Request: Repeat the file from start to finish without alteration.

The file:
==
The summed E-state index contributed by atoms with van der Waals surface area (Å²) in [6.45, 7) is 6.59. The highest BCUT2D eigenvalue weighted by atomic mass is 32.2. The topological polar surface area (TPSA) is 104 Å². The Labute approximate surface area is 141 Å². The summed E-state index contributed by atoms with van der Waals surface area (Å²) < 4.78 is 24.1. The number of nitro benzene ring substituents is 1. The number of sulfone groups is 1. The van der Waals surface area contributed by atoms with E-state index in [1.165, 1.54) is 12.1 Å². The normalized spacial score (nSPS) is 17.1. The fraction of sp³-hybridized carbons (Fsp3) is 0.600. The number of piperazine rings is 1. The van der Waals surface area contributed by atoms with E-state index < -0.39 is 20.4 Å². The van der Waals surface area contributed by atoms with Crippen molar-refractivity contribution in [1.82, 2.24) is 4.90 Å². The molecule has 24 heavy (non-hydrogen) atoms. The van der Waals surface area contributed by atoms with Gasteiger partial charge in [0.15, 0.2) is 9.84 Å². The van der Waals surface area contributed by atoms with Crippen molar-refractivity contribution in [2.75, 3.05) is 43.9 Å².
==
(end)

The summed E-state index contributed by atoms with van der Waals surface area (Å²) in [6.45, 7) is 6.59. The highest BCUT2D eigenvalue weighted by atomic mass is 32.2. The topological polar surface area (TPSA) is 104 Å². The Labute approximate surface area is 141 Å². The summed E-state index contributed by atoms with van der Waals surface area (Å²) < 4.78 is 24.1. The number of nitro benzene ring substituents is 1. The number of sulfone groups is 1. The van der Waals surface area contributed by atoms with E-state index in [1.165, 1.54) is 12.1 Å². The normalized spacial score (nSPS) is 17.1. The fraction of sp³-hybridized carbons (Fsp3) is 0.600. The number of piperazine rings is 1. The van der Waals surface area contributed by atoms with E-state index < -0.39 is 20.4 Å². The van der Waals surface area contributed by atoms with Crippen molar-refractivity contribution in [1.82, 2.24) is 4.90 Å². The molecule has 24 heavy (non-hydrogen) atoms. The van der Waals surface area contributed by atoms with Gasteiger partial charge in [0.15, 0.2) is 9.84 Å². The van der Waals surface area contributed by atoms with Crippen molar-refractivity contribution in [2.75, 3.05) is 43.9 Å².